Date of Graduation

5-2020

Document Type

Thesis

Degree Name

Master of Arts in Political Science (MA)

Degree Level

Graduate

Department

Political Science

Advisor

Xavier Medina Vidal

Committee Member

Angie Maxwell

Second Committee Member

Shirin Saeidi

Keywords

American dream, American identity, Dreamers, Immigration, Social Citizenship, Social research

Abstract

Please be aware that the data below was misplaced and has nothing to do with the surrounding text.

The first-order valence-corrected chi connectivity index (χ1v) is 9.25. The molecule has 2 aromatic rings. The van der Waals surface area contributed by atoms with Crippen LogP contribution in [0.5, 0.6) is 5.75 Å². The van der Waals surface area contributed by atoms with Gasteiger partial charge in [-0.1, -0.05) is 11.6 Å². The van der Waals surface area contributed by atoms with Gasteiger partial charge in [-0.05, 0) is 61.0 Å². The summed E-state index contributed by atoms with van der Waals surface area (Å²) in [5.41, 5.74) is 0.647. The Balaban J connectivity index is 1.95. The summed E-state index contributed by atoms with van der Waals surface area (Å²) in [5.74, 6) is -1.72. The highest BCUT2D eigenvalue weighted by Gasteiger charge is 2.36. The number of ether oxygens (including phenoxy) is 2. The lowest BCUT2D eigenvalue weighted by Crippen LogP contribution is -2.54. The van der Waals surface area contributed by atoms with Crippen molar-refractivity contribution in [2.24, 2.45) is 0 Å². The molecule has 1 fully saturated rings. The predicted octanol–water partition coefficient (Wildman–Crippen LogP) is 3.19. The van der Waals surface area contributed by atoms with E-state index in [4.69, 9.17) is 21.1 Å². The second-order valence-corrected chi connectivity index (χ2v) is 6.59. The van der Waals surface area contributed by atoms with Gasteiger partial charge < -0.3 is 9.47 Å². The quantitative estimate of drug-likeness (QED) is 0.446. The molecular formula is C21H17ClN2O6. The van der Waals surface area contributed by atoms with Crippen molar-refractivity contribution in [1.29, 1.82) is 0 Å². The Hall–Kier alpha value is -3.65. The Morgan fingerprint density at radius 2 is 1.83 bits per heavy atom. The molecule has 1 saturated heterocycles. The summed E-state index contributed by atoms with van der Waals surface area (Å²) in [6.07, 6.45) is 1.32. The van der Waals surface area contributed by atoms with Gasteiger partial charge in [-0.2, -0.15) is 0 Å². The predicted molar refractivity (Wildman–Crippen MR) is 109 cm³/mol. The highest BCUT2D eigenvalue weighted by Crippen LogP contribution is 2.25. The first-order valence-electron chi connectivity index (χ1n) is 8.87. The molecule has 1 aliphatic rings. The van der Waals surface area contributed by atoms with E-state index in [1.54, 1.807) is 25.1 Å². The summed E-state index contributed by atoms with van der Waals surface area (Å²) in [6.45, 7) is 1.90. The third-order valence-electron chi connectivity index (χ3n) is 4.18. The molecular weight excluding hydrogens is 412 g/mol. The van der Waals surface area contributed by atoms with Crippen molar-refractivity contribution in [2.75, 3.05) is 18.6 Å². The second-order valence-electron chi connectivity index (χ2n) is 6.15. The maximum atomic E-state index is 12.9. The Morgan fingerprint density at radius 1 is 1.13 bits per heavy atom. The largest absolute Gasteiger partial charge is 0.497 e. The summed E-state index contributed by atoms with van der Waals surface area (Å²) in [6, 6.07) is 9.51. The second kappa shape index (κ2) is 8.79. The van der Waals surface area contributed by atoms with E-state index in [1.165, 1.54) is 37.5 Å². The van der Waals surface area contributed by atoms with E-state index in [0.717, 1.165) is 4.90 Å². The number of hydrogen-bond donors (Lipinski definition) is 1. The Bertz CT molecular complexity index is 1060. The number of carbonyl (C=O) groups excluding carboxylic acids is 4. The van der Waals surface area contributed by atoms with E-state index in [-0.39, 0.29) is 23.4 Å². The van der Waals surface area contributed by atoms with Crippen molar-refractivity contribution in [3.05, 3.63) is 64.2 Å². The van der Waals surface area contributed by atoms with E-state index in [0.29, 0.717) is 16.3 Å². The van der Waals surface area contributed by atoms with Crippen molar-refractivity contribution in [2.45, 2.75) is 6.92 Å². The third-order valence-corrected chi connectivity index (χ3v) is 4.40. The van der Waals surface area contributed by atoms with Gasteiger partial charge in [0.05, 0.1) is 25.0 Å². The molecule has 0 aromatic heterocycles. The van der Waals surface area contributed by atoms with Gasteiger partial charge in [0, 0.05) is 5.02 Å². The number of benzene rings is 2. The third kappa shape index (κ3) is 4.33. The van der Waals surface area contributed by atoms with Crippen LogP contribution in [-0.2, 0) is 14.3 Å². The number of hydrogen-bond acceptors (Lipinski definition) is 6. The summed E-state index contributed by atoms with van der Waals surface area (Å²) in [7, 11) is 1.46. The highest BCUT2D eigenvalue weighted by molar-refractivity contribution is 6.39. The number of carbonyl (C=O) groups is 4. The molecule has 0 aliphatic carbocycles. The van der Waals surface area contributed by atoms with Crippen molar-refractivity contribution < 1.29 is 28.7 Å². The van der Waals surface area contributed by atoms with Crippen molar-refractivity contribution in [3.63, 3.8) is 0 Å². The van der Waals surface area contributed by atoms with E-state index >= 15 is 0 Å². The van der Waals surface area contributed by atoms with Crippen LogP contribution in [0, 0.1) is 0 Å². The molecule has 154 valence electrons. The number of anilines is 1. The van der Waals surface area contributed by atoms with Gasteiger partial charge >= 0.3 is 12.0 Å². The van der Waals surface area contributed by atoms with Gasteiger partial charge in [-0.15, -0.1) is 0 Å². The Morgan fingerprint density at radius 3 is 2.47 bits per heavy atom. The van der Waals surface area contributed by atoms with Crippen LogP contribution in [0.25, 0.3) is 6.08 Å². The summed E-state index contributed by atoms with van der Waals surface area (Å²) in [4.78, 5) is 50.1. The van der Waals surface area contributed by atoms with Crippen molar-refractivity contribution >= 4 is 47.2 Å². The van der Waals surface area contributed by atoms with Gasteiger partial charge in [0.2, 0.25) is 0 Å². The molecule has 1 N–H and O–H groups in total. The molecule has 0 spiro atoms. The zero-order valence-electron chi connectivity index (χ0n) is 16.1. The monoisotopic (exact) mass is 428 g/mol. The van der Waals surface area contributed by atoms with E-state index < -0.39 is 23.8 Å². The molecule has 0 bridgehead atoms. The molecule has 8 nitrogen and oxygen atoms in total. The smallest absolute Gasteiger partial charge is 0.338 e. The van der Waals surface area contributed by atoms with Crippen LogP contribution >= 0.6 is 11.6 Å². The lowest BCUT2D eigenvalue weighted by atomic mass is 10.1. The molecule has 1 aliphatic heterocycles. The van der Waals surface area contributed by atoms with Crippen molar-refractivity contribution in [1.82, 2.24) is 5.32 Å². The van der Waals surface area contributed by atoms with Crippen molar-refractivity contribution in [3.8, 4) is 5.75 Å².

Over a decade ago, the Dreamer movement began, led by young undocumented Latinx youth. These activists became known as "Dreamers" who continue to advocate for a pathway to citizenship for all immigrants. Through media, speeches, and artwork, Dreamers use the cultural narrative of the "American Dream" to create the boundaries of their American identity. Traditionally, American Identity is studied through 4 schools of thought: ethno-culturalism, liberalism, civic republicanism, and incorporationism. I offer an analysis of two concepts of American identity, meritocracy, and hyperdocumentation, that are mostly missing from the American identity literature. Additionally, I propose social citizenship as a theory for measuring how Dreamers ascribe to the American identity both explicitly and implicitly. This thesis uses data from the 2016 Blair Center poll and original data from semi-structured interviews conducted in the Northwest Arkansas Region, offering a nuanced analysis of the boundaries of Americanism for Dreamers today.

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